The Coronavirus ‘Lab Leak Hypothesis’ Gets a Second Look

The Coronavirus ‘Lab Leak Hypothesis’ Gets a Second Look
Security personnel gather near the entrance of the Wuhan Institute of Virology during a visit by the World Health Organization team in Wuhan, China, Feb. 3, 2021 (AP photo by Ng Han Guan).

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Once dismissed by mainstream media as a conspiracy theory, the so-called lab leak hypothesis of the coronavirus’s origins is now making a comeback. The suggestion that SARS-CoV-2, the virus that causes COVID-19, might have escaped from a Chinese laboratory in Wuhan—whether intentionally or accidentally—has gained momentum in recent weeks. The controversial hypothesis remains unproven, but it cannot be ruled out based on the existing evidence. As a result, there are growing calls for a thorough investigation, including from leading epidemiologists, the World Health Organization and, most recently, the Biden administration.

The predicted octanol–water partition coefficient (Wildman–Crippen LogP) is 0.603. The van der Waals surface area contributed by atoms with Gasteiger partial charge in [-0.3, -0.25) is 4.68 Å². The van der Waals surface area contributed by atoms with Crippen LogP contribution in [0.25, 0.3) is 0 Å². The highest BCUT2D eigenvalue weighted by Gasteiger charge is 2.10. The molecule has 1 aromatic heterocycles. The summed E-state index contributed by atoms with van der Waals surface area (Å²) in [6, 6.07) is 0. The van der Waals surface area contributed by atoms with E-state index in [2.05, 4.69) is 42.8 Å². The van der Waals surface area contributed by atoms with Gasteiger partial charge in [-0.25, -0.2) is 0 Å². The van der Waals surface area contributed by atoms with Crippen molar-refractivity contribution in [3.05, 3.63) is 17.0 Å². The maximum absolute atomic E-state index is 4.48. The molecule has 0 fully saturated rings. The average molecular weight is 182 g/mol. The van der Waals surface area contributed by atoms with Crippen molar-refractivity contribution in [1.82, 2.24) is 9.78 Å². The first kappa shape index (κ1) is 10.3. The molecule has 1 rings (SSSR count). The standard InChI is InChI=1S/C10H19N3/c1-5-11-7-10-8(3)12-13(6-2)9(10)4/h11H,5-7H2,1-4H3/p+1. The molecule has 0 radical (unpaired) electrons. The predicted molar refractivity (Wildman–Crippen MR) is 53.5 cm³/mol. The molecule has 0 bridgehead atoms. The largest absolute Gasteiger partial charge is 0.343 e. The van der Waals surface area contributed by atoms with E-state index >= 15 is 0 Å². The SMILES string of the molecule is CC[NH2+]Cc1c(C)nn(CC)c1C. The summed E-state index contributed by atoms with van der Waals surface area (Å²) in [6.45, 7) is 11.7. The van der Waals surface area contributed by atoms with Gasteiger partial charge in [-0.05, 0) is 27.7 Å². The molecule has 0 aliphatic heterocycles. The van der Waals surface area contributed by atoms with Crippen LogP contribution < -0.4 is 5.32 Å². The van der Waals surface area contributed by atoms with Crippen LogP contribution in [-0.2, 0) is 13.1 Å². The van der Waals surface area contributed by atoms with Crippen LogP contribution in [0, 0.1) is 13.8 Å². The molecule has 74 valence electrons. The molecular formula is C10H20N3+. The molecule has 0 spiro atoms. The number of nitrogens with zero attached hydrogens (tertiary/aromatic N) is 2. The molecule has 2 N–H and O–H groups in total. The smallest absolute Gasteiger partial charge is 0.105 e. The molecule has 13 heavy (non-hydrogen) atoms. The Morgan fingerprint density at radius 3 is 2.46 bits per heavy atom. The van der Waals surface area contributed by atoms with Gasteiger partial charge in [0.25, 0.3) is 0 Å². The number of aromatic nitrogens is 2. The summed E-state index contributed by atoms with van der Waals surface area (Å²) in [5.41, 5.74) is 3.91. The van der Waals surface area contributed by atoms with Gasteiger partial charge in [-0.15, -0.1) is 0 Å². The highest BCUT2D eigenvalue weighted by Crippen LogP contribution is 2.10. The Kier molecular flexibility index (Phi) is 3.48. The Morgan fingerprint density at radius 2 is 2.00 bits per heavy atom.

“The U.S. Intelligence Community has ‘coalesced around two likely scenarios’ but has not reached a definitive conclusion on this question,” U.S. President Joe Biden said in a statement last week announcing a new investigation into the origins of the coronavirus, including whether it emerged from human contact with an infected animal or from a laboratory accident. Biden further cited an Intelligence Community finding stating that the majority of its 18 elements “do not believe there is sufficient information to assess one [of these scenarios] to be more likely than the other.” He has now directed the agencies to collect and analyze new and existing information for a more definitive conclusion within 90 days.

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